Daniel Clyde Clark v. Carolyn W. Colvin

Filing 18

MEMORANDUM AND OPINION by Magistrate Judge Andrew J. Wistrich: Commissioner's decision is supported by substantial evidence and reflects application of the proper legal standards. Accordingly, the Commissioner's decision is affirmed. (See document for further details.) (jsan)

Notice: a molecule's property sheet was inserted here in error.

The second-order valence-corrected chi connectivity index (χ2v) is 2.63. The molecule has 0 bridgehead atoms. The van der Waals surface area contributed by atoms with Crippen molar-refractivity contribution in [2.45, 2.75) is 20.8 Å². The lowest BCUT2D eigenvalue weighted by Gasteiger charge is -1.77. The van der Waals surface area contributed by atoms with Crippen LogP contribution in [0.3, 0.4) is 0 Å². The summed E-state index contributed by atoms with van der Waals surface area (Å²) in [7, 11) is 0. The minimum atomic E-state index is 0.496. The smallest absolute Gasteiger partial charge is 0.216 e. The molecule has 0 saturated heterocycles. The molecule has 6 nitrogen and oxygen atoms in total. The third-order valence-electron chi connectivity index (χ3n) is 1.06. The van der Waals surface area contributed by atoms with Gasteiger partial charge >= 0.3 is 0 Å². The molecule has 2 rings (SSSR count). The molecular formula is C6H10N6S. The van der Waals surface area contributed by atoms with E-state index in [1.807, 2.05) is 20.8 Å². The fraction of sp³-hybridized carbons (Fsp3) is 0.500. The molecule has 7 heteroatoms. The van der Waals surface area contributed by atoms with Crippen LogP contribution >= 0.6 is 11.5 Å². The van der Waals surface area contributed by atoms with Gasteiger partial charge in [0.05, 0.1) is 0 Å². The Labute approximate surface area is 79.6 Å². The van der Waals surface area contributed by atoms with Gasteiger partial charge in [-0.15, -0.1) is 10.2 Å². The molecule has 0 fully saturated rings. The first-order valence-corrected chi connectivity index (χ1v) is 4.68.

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1 2 3 4 5 6 7 8 UNITED STATES DISTRICT COURT 9 CENTRAL DISTRICT OF CALIFORNIA 10 EASTERN DIVISION 11 12 13 14 15 16 DANIEL C. CLARK, ) ) Plaintiff, ) ) v. ) ) NANCY A. BERRYHILL, ) Acting Commissioner of the Social ) Security Administration, ) ) Defendant. ) _______________________________) Case No. EDCV 16-1418 AJW MEMORANDUM OF DECISION 17 18 Plaintiff seeks reversal of the decision of the defendant, the Commissioner of the Social Security 19 Administration (the “Commissioner”), denying plaintiff's application for disability insurance benefits. The 20 parties have filed a Joint Stipulation (“JS”) setting forth their contentions with respect to each disputed 21 issue. 22 Background 23 The parties are familiar with the procedural history of this case. [See JS 2]. Plaintiff alleged 24 disability beginning February 1, 2012. His date last insured for social security disability insurance purposes 25 was December 31, 2012. [JS 2]. In a written hearing decision that constitutes the final decision of the 26 Commissioner, an administrative law judge (“ALJ”) found plaintiff not disabled on the ground that he 27 retained the residual functional capacity (“RFC”) to perform his past relevant work as an appointment clerk 28 and as an information clerk. [See JS 2; Administrative Record (“AR”) 11-19]. 1 2 Standard of Review 3 The Commissioner’s denial of benefits should be disturbed only if it is not supported by substantial 4 evidence or is based on legal error. Brown-Hunter v. Colvin, 806 F.3d 487, 492 (9th Cir. 2015); Thomas 5 v. Barnhart, 278 F.3d 947, 954 (9th Cir. 2002). “Substantial evidence” means “more than a mere scintilla, 6 but less than a preponderance.” Bayliss v. Barnhart, 427 F.3d 1211, 1214 n.1 (9th Cir. 2005) (quoting 7 Tidwell v. Apfel, 161 F.3d 599, 601 (9th Cir. 1999)). “It is such relevant evidence as a reasonable mind 8 might accept as adequate to support a conclusion.” Burch v. Barnhart, 400 F.3d 676, 679 (9th Cir. 2005) 9 (internal quotation marks omitted). The court is required to review the record as a whole and to consider 10 evidence detracting from the decision as well as evidence supporting the decision. Robbins v. Social Sec. 11 Admin, 466 F.3d 880, 882 (9th Cir. 2006); Verduzco v. Apfel, 188 F.3d 1087, 1089 (9th Cir. 1999). “Where 12 the evidence is susceptible to more than one rational interpretation, one of which supports the ALJ's 13 decision, the ALJ's conclusion must be upheld.” Thomas v. Barnhart, 278 F.3d 947, 954 (9th Cir. 2002) 14 (citing Morgan v. Comm’r of Soc. Sec. Admin., 169 F.3d 595, 599 (9th Ci r. 1999)). 15 Discussion 16 Retrospective treating source opinion 17 Plaintiff contends that the ALJ erroneously rejected the July 8, 2014 opinion of Julie Monroe, D.O. 18 [See JS 3-8]. 19 On July 8, 2014, Dr. Monroe, of Mountains Community Hospital Rural Clinic in Lake Arrowhead, 20 California, completed a work-related physical functional assessment form indicating that plaintiff could 21 perform less than the full range of sedentary work. Among other things, Dr. Monroe opined that plaintiff 22 “needs crutches for ambulation” and would miss more than three days a month of work. [AR 475-477]. 23 The ALJ found that plaintiff could perform a restricted range of light work, including requiring he 24 use of crutches for walking distances of 30 feet or more. [AR 15]. The ALJ did not identify Dr. Monroe 25 by name; however, the ALJ cited her functional assessment and gave her opinion “little weight” because 26 it was dated after the relevant period and did not assess plaintiff’s capabilities during the relevant period. 27 [AR 18]. 28 the record, for rejecting an uncontroverted treating source opinion. If contradicted by that of another doctor, The ALJ must provide clear and convincing reasons, supported by substantial evidence in 2 1 a treating or examining source opinion may be rejected for specific and legitimate reasons that are based 2 on substantial evidence in the record. Batson v. Comm’r of Soc. Sec. Admin., 359 F.3d 1190, 1195 (9th 3 Cir. 2004); Tonapetyan v. Halter, 242 F.3d 1144, 1148-1149 (9th Cir. 2001); Lester v. Chater, 81 F.3d 821, 4 830-831 (9th Cir. 1995). 5 The ALJ articulated clear and convincing reasons for rejecting Dr. Monroe’s controverted opinion. 6 Standing alone, the mere fact that a medical opinion was rendered after expiration of a claimant’s insured 7 status does not render that opinion irrelevant. See Lester, 81 F.3d at 832; Smith v. Bowen, 849 F.2d 1222, 8 1225 (9th Cir. 1988). In this instance, however, the ALJ was justified in rejecting Dr. Monroe’s opinion 9 because she did not address plaintiff’s functional capacity before his date last insured almost 18 months 10 earlier. Dr. Monroe gave no indication that she treated or examined plaintiff before or even close in time 11 to his date last insured, or that she had reviewed medical records from that period. Treatment notes from 12 Mountains Community Hospital establish that Dr. Monroe first treated plaintiff on January 28, 2014, more 13 than a year after his insured status expired. [See AR 479-481]. Moreover, where asked to identify the 14 “medical findings” supporting her opinion, Dr. Monroe cited only plaintiff’s “chronic knee [and] low back 15 pain.” [AR 476]. She did not identify any objective or clinical findings supporting the disabling functional 16 limitations she assessed as of July 2014.1 Accordingly, the ALJ did not err in rejecting her opinion when 17 assessing plaintiff’s condition prior to December 31, 2012.. See Tidwell v. Apfel, 161 F.3d 599, 602 (9th 18 Cir. 1998) (holding that the fact that a treating physician did not examine plaintiff until more than a year 19 after expiration of her insured status, coupled with other contradictory evidence, fully supported the ALJ's 20 rejection of the physician’s “check-the-box form” stating that the claimant had been “continuously unable 21 to work” since before her date last insured); see also Thomas, 278 F.3d at 957 (“The ALJ need not accept 22 the opinion of any physician, including a treating physician, if that opinion is brief, conclusory, and 23 inadequately supported by clinical findings.”). 24 Development of the record 25 Plaintiff also contends that the ALJ erred in failing adequately to develop the record. More 26 27 28 1 Plaintiff does not challenge the ALJ’s negative credibility finding. See Burrell v. Colvin, 775 F.3 1133, 1141 (9th Cir. 2014) (“An ALJ may reject a treating physician's opinion if it is based to a large extent on a claimant's self-reports that have been properly discounted as incredible.”) (quoting Tommasetti v. Astrue, 533 F.3d 1035, 1041 (9th Cir. 2008)). 3 1 specifically, plaintiff argues that the ALJ “could have contacted Dr. Monroe in order to obtain clarification 2 of her opinion regarding plaintiff’s condition during the relevant time period.” [JS 4]. Plaintiff also 3 contends that if the ALJ had called a medical expert to review the medical records in this case and testify 4 as to plaintiff’s impairments and functional limitations, the ALJ “may have come to a different conclusion 5 . . . .” [JS 9]. 6 The ALJ has a “special duty to fully and fairly develop the record and to assure that the claimant's 7 interests are considered,” even where, as here, “the claimant is represented by counsel.” Celaya v. Halter, 8 332 F.3d 1177, 1183 (9th Cir. 2003) (quoting Brown v. Heckler, 713 F.2d 441, 443 (9th Cir. 1983)); see 9 Smolen v. Chater, 80 F.3d 1273, 1288 (9th Cir. 1996). A claimant, however, retains the burden of proving 10 that he is disabled. Mayes v. Massanari, 276 F.3d 453, 459 (9th Cir. 2001). The ALJ's “duty to develop the 11 record further is triggered only when there is ambiguous evidence or when the record is inadequate to allow 12 for proper evaluation of the evidence.” Mayes, 276 F.3d at 459-460 (rejecting the argument that the ALJ 13 breached his duty to develop the record as an impermissible attempt to shift the burden of proving disability 14 away from the claimant). 15 Plaintiff’s contentions lack merit. Plaintiff has not shown that there was any need for “clarification” 16 of Dr. Monroe’s opinion. The treatment notes in the record establish that Dr. Monroe did not examine or 17 treat plaintiff until more than a year after plaintiff’s disability insured status expired. She did not render a 18 retrospective opinion about his impairments, nor did she identify any findings in support of her July 2014 19 functional assessment other than plaintiff’s properly discredited pain complaints. No ambiguity existed that 20 required the ALJ to contact her. 21 Similarly, plaintiff has not shown that the absence of medical expert testimony rendered the record 22 ambiguous or inadequate. The ALJ considered the treatment records, testimonial evidence, and the 23 nonexamining state agency physicians’ opinions pertaining to the relevant period. [See AR 13-18]. Plaintiff 24 argues that the ALJ “may have come to a different conclusion” if he had elicited medical expert testimony, 25 but he has not pointed to any ambiguity or inadequacy in the record that demonstrates error by the ALJ in 26 failing to exercise his discretion to call a medical expert. See 20 C.F.R. §§ 404.1527(f)(1)(iii), 27 416.927(f)(1)(iii) (stating that ALJs “may also ask for and consider opinions from medical experts on the 28 nature and severity of your impairment(s) and on whether your impairment(s) equals the requirements of 4 1 any impairment listed in appendix 1 to this subpart”) (italics added); Foster v. Colvin, 2013 WL 2456457, 2 at *4 (E.D. Wash. June 6, 2013) (“Although it is within the ALJ's discretion to develop the record if he 3 determines additional evidence (including medical expert testimony) is necessary to resolve a conflict or 4 clear up ambiguity in the record, the decision to call a medical expert for additional evidence on the nature 5 and severity of impairments is required only when in the opinion of the ALJ or the Appeals Council the 6 symptoms, signs and laboratory findings reported in the case record suggest that a judgment of equivalence 7 may be reasonable.”) (brackets and ellipsis omitted) (citing Mayes, 276 F.3d at 459-460; SSR 96-6p, 1996 8 WL 374180, at *4); Silva v. Colvin, 2015 WL 5675541, at *4-*5 (W.D. Wash. Aug. 31, 2015) (stating that 9 “SSR 96–6p requires the ALJ to obtain updated medical expert opinion if, in the opinion of the [ALJ], 10 additional medical evidence may change the state agency consultant's finding on equivalence,” but that “the 11 decision to seek additional medical expert testimony is left to the discretion of the ALJ,” and holding that 12 the record in that case “was not sufficiently ambiguous or incomplete to the point where the ALJ lacked 13 sufficient evidence to render a decision”) (internal quotation marks omitted), report and recommendation 14 adopted, 2015 WL 5675768 (W.D. Wash. Sept. 25, 2015). 15 Conclusion 16 For the reasons stated above, the Commissioner's decision is supported by substantial evidence and 17 reflects application of the proper legal standards. Accordingly, the Commissioner's decision is affirmed. 18 IT IS SO ORDERED. 19 20 21 March 30, 2017 ___________________________________ ANDREW J. WISTRICH United States Magistrate Judge 22 23 24 25 26 27 28 5